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The Delaware Bayshore Initiative

 


Enhancing the state's natural resources for
world-class conservation and boosting the
economy through 
recreational activities


Bayshore Initiative VideoDNREC is inviting current and potential recreational users of public lands along the Delaware Bayshore to participate in a survey. Survey responses will assist DNREC’s Delaware Bayshore Initiative Team with planning and implementing investments in the Bayshore region.
Take the Bayshore Initiative Survey

Extending from Pea Patch Island in New Castle County to the City of Lewes in Sussex County, the Delaware Bay shoreline is widely recognized as an area of global ecological significance. Its expansive coastal marshes, shoreline, agricultural lands and forests provide diverse habitat to many species, including migratory shorebirds. Birders and biologists from around the world come to central Delaware to witness the annual spring spectacle of more than a half million shorebirds taking a rest stop to dine on eggs laid by spawning horseshoe crabs.

 The Delaware Bayshore Initiative will collaboratively build on the region’s reputation as a unique and beautiful natural resource, and help improve the shoreline economy by encouraging more Delawareans and visitors to enjoy it through activities such as recreational fishing, hunting, boating and ecotourism. This non-regulatory approach will continue the tradition of DNREC’s commitment to preserving the state’s coastal zone, which has been protected by Delaware’s Coastal Zone Act for the past 40 years. Due in large part to the legacy of that landmark legislation, more than half of the Delaware Bayshore’s acreage remains undeveloped, and is today protected as state or federal wildlife lands.

Click here to see the full size Bayshore mapBy building on public-private partnerships and leveraging state, federal and private resources, the Bayshore Initiative targets three major areas for improvement:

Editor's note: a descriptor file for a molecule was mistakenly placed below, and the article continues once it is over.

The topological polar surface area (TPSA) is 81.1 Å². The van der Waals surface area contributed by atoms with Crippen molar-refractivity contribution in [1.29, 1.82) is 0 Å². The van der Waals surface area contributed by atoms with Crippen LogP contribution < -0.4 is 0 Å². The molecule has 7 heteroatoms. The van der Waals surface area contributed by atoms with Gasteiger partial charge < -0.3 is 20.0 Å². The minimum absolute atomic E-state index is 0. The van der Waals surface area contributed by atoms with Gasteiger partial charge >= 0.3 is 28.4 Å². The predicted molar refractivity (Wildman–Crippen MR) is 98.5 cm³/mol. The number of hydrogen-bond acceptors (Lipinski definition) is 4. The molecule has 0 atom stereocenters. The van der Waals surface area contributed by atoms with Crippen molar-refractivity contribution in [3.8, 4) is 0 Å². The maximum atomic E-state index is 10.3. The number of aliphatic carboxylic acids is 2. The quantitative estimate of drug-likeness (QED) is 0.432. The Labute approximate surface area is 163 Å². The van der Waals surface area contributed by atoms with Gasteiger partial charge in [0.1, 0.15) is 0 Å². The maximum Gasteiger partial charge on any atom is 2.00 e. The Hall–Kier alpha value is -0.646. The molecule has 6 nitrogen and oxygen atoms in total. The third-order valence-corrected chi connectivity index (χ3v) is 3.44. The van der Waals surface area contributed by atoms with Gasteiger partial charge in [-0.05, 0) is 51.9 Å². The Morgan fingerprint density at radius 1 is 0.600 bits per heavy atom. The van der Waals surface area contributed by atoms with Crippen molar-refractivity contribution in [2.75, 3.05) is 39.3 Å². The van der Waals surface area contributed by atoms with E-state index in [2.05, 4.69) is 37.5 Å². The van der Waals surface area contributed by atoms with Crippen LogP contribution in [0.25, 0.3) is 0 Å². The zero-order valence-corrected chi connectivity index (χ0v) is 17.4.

• Conservation and ecological restoration – Connect wildlife areas by acquisition or easement of unprotected lands; restore native habitat; and protect resources.  
  • Recreation and connectivity – Focus strategic investments to connect wildlife areas to urban centers; maximize enjoyment of the outdoors by providing safe, healthy recreational experiences; and enhance access to wild areas.
  • Engagement and marketing – Engage, educate and inspire the next generation of environmental stewards; partner with local communities and organizations to promote the area regionally, nationally and internationally; and promote local volunteerism.

In addition to economic benefits, the Delaware Bayshore Initiative stands to improve quality of life through enhanced outdoor recreational opportunities; to provide students with outdoor living classroom educational options; and to help prepare Delaware for future climate changes and impacts. It was recently recognized by the U.S. Department of the Interior as one of the country’s most promising ways to reconnect Americans to the natural world. 

 

 

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